Democratic Senator Joe Manchin and Republican Senator Susan Collins voted exactly how every informed observer expected them to vote—especially Collins. Per Laura Basset in Huffington Post in August:
But the wonder isn’t so much how she’s going to vote as why there’s any doubt: A close reading of Collins’ record strongly indicates she will be a yes on Kavanaugh. The only question is how much political cover she can give herself.
Collins must perceive herself as being in a tough spot with this vote. From her perspective, the biggest threat to her job right now is not the pressure campaign being mounted by reproductive rights groups in Maine but a competitive primary challenge from her right in 2020. And she has already infuriated Maine Republicans by crossing the aisle to protect Obamacare’s individual mandate, never mind that she subsequently voted for a tax bill to which Republicans attached provisions repealing the mandate.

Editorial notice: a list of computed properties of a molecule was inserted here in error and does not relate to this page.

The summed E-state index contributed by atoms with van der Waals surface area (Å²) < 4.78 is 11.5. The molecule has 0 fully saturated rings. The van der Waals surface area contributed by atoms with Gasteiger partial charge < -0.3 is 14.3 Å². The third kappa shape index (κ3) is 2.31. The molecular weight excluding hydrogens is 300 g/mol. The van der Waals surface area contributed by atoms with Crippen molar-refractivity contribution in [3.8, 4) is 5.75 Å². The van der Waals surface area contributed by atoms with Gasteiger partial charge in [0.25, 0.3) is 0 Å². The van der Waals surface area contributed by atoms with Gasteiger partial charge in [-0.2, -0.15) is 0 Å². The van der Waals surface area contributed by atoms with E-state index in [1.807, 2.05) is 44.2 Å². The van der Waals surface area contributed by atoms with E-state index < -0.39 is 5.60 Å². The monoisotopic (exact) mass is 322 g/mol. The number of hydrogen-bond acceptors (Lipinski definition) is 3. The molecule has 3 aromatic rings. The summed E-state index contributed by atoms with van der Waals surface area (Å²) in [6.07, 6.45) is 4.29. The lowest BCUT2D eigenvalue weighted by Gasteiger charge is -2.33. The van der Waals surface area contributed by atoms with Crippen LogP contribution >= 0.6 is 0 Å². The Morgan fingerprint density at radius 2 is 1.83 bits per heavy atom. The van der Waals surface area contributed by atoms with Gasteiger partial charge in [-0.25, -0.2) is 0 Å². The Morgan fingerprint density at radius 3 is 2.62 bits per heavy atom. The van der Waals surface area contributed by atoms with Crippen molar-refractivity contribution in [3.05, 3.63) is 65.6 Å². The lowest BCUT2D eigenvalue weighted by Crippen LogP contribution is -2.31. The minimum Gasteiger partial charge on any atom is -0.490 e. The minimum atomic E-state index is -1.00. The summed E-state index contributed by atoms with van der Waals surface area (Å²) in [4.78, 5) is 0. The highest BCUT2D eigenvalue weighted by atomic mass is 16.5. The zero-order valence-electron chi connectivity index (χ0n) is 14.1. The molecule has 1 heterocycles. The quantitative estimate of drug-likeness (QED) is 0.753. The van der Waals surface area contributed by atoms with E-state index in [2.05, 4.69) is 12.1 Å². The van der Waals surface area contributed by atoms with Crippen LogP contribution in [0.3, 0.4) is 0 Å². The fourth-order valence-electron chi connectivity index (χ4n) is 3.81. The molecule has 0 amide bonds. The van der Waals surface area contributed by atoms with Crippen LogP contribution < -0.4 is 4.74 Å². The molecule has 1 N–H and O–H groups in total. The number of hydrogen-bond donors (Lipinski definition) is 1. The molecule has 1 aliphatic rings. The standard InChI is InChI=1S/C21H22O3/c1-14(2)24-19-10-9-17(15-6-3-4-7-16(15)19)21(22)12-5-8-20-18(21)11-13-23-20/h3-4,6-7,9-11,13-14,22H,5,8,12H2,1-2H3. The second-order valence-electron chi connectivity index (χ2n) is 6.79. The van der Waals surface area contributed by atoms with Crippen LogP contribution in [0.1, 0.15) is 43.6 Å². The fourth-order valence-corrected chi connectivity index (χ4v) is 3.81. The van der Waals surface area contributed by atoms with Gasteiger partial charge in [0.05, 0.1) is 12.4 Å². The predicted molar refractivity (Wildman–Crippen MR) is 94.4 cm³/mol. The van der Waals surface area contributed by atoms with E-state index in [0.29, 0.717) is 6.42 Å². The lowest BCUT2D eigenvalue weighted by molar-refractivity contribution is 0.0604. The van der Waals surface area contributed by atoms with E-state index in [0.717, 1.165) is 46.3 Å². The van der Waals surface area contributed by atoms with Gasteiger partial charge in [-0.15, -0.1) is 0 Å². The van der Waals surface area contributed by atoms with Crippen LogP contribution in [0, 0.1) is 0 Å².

She has been noticeably warm toward Kavanaugh since Trump nominated him in mid-July, despite her promise that she would not consider a nominee who is hostile to Roe. “Hostile” seems to be the key word for her. Kavanaugh has criticized the landmark 1973 abortion rights decision in a speech and ruled against abortion rights and birth control access more than once as a federal judge, but she seemed to be satisfied with his answer this month on Roe.
To the surprise of less informed observers than Basset, Susan Collins did what she has practically pledged she will do, and voted to pass Brett Kavanaugh through to the last process of the nomination, effectively confirming his nomination to the Supreme Court. “Democratic” Senator Joe Manchin voted in kind with Collins, but only after the Republican Senator had demonstrated a level of courage he refused to meet.
Joe Manchin has long been known as a senator who is barely a democrat, and today he proved that maxim true. He did not want to be the man to make the deciding vote, so he waited until a woman demonstrated slightly more courage, so he could cast a vote that was largely meaningless, but will help him get reelected in deep red West Virginia. What a sad day for America.
Jacob Weindling is a staff writer for Paste politics. Follow him on Twitter at @Jakeweindling.